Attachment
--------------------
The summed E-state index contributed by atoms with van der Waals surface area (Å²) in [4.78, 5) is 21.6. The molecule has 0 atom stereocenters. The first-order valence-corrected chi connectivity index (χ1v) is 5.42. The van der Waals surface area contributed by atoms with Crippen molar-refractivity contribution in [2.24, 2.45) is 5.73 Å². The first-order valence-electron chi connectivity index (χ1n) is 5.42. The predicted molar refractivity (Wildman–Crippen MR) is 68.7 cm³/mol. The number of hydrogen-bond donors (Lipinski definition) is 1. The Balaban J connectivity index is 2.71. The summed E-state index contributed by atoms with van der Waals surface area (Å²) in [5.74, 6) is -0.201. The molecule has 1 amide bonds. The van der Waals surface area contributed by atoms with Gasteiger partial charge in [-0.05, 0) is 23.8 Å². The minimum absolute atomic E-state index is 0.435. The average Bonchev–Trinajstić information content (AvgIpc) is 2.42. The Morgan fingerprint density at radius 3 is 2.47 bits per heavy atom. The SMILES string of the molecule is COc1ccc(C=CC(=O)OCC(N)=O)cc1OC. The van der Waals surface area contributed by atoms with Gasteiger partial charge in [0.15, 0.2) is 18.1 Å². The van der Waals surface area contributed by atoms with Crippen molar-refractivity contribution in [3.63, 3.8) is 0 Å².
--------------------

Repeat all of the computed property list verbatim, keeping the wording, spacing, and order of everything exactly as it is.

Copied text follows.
The summed E-state index contributed by atoms with van der Waals surface area (Å²) in [4.78, 5) is 21.6. The molecule has 0 atom stereocenters. The first-order valence-corrected chi connectivity index (χ1v) is 5.42. The van der Waals surface area contributed by atoms with Crippen molar-refractivity contribution in [2.24, 2.45) is 5.73 Å². The first-order valence-electron chi connectivity index (χ1n) is 5.42. The predicted molar refractivity (Wildman–Crippen MR) is 68.7 cm³/mol. The number of hydrogen-bond donors (Lipinski definition) is 1. The Balaban J connectivity index is 2.71. The summed E-state index contributed by atoms with van der Waals surface area (Å²) in [5.74, 6) is -0.201. The molecule has 1 amide bonds. The van der Waals surface area contributed by atoms with Gasteiger partial charge in [-0.05, 0) is 23.8 Å². The minimum absolute atomic E-state index is 0.435. The average Bonchev–Trinajstić information content (AvgIpc) is 2.42. The Morgan fingerprint density at radius 3 is 2.47 bits per heavy atom. The SMILES string of the molecule is COc1ccc(C=CC(=O)OCC(N)=O)cc1OC. The van der Waals surface area contributed by atoms with Gasteiger partial charge in [0.15, 0.2) is 18.1 Å². The van der Waals surface area contributed by atoms with Crippen molar-refractivity contribution in [3.63, 3.8) is 0 Å².